In Virginia, you may be entitled to a domestic protective order if:
- You have been subject to “family abuse” committed by another,
- You continue to be in fear, and
- A protective order is necessary to prevent further abuse.
A Juvenile Court Judge, in granting a protective order, is authorized to use various remedies in favor of the person requesting the protective order. These include prohibiting contact between the parties (and the children, in some instances), granting the requesting party possession of a residence commonly occupied by both parties, and granting an order of temporary child support (read the rest of the remedies at Va. Code 16.1-279.1). Further, some of the remedies can be implemented immediately upon the approved application for an emergency protective order.
I have strong views on the domestic protective order laws in Virginia. I cannot argue against the necessity of these orders—violence in the household must not be tolerated and protection must be afforded to those in need–and I have represented many individuals who were properly in need of a protective order. However, I can say that I believe too many people get away with using the protective order as a legal tool–often, as an advantage against an opposing party in a custody or divorce battle. And it’s easy to see the benefit of obtaining a protective order: if you are seeking a divorce, a protective order could force a separation by ordering that your spouse give you temporary possession of the marital residence (not to mention de facto temporary custody of your children, among other things).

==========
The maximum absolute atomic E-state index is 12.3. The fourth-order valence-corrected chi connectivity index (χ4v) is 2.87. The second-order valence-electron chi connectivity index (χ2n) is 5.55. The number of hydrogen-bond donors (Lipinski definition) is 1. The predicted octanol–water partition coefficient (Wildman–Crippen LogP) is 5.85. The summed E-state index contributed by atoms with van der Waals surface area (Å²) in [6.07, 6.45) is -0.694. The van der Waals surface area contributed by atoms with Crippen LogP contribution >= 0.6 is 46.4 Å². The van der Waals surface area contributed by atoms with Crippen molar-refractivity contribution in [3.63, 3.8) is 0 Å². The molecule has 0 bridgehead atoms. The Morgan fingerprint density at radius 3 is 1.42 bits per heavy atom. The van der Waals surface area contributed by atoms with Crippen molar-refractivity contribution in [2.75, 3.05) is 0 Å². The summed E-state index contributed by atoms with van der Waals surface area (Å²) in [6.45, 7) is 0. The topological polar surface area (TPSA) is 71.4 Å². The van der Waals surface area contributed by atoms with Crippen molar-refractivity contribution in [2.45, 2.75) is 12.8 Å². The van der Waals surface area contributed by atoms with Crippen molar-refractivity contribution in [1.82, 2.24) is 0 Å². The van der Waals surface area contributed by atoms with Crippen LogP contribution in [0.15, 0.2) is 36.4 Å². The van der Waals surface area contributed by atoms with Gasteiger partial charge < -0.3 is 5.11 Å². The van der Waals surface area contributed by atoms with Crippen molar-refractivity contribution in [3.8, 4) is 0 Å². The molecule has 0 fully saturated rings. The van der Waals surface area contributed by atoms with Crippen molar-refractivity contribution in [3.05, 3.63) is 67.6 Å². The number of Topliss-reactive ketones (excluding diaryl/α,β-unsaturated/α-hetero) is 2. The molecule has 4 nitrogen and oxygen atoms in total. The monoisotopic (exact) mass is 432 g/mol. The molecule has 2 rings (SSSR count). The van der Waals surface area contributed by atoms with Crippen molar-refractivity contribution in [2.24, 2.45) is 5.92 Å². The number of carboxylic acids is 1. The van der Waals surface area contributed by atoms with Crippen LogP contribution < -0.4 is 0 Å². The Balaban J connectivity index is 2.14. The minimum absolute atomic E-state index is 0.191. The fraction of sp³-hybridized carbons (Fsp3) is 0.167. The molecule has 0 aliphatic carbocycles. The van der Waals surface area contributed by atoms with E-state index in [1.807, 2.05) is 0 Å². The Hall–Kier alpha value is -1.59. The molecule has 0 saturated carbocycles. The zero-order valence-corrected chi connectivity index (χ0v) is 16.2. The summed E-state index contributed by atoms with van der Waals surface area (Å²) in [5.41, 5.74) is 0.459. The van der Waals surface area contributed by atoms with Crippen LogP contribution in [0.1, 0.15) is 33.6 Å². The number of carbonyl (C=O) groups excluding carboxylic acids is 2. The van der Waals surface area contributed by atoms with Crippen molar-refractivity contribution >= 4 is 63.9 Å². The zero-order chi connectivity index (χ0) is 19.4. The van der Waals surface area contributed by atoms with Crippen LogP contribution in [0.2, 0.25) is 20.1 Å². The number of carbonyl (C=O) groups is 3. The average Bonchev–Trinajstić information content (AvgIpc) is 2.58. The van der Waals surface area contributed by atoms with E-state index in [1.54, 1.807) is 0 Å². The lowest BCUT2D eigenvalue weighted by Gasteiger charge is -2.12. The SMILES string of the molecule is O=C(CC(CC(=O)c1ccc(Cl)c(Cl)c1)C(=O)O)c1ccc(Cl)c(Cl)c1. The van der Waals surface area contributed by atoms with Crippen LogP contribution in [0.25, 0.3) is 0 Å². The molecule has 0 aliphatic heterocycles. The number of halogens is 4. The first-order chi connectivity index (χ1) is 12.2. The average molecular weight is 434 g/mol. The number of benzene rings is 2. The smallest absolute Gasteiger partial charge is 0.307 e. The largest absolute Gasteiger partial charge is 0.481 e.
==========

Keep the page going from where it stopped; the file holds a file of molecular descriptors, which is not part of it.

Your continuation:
How do I know people abuse the system? I don’t. I can’t imagine people would ever willfully admit to using it as a tool–in many cases that would be considered perjury. What I can say is that I have seen many protective order affidavits that, on their face, should not even warrant a hearing. I’ve had numerous people in my office about custody issues ask me: “What if I go get a protective order?” when they are certainly not in fear of their significant other. Perhaps even worse, I have been involved in dozens (and heard about dozens more) of negotiations at protective order hearings and far too often the result is: the protective order is voluntarily dropped by the requesting party, and a temporary order of some kind is agreed upon, usually involving custody, visitation, or support. I believe that if the applicant was truly in fear for their safety at the time they filed for a protective order, they would not be so willing to let it go.
How can the Court system protect against this potential for abuse of protective order?
The legislature should step in and require:
- More Information on Affidavits
- More restrictive burdens of proof
- Limit the definition of family abuse
- Allow respondents (i.e. defending parties) to appear at preliminary protective order hearings
After all, we should be more hesitant, as a society, before we authorize a Court to strip a person of two essential freedoms—family and property.